B. Traditions shape practices' histories

C. A tradition is the historically extended argument discussing the
goods of the practice

D.  Traditions thrive by exercise of their goods

E.  Lack of justice, courage, and honesty corrupts traditions and
practices

F.  Powerful virtue is the recognition of one's place in traditions

VII.  Tradition in Practical Reason

A.  Tradition allows us to see
possibilities for the practice

B.  'Special virtue' allows one to act for the good even in the
case of a dilemma

C.  Such dilemmas are not just like the insolubles as seen in
Chapter two

1.  Austen

a. Rival and Incompatible goods XOR tho good life for man
b.  No, we can have the good life but must choose the 'better' good

2.  Unlike tragic good, moral inocmpatibility - here some Good is done
3.  To do better / worse is valuated qua individual and his extant socal roles
p.  What is better / wores is chosen by the character of the intelligible narrative

5.  Our culture (liberal and bureaucratic individualism) changed
the concept of vnirtue and how it degenerated.





Chapter 16:  From the Virtues, to Virtue, and After Virtue



I.  The problem

A.  Virtue's conception changed

1.  List of virtues
2.  Conception of virtues
3.  Virtue itself

B.  2 Concepts that ground virtue were lost

1.  Narrative structure
2.  Concept of a practice

II.  anti-Traditionalists (Sartre, William Gass)

A. Contrast art and life
1.  Exempts art from morality

2.  Prevents art's self-reflective power


B.  death of practices with internal goods

1.  Production moves outside
household

2.  Household production teches community production

3.  Once outside, we work for institutionalize pleonexia, we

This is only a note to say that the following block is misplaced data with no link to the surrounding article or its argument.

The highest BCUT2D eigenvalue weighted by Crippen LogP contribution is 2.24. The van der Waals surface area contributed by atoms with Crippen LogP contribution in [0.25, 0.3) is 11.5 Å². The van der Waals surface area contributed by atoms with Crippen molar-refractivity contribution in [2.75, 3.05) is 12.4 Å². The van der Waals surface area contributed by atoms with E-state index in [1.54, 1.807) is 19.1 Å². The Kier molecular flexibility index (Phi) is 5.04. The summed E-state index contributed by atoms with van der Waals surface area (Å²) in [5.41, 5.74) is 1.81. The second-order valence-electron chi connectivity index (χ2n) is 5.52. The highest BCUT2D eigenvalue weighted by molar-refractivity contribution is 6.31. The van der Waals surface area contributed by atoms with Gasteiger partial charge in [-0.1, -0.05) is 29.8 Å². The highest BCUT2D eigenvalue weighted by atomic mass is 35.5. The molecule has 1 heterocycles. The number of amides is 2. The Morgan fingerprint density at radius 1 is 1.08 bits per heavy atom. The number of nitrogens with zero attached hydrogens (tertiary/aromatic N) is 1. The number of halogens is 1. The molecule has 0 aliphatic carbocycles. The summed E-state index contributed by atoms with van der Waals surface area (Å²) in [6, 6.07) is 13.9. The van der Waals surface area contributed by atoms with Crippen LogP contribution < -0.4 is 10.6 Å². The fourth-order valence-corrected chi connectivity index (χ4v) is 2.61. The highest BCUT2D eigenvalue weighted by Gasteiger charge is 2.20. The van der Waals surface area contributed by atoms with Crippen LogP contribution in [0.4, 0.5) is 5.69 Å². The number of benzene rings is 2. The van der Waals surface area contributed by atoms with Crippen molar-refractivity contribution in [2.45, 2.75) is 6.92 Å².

pursue only external goods


C.  Changes to this model

1.  Social capitalization: 
Everything is a means to satisfaction

2  Change of the virtues' focus



III.  Virtue’s Change

A.  Move from the Virtues to Virtue

B.  They remain praised

C.  They expressed life's passions XOR curbed destructive effects
of passions

D. Virtues became conceived as altruism, a fix to egoism, not passions
according to Aristotle

E. Hume thinks that we will be moral due to long-term utility (already
discarded elsewhere)

F.  3 features of 18th c. philo.

1.  Character of particular
virtues is necessary as a means to perpetuate ideas without referent

2.  A new relationship between virtues and rules. Virtues are
characteristics that allow us to follow the rules versus aristotle
where virtues and law were more distinctive

3.  From The Virtues to Virtue



IV. Stoicism flousihed with an emphasis on rule-folowing in teleology’s
absence. Thus one asks “which rules to follow?” Curbing anarchy by
rules, not be the desire to build a common practice.

V.  The Humeans already see society as a place to extract
gratification, nothing more.

VI.  Republicanism (The Reign of Terror) sought to restore the
Classical model of a society of brothers sharing common goals

VII.  Austen’s attempt to resuce

A.  her heroines seek the good via
good marraige

B.  She extends the Classical tradition

1. Preoccupied with counterfeits of the
virtues

2.  Self-knowledge is essential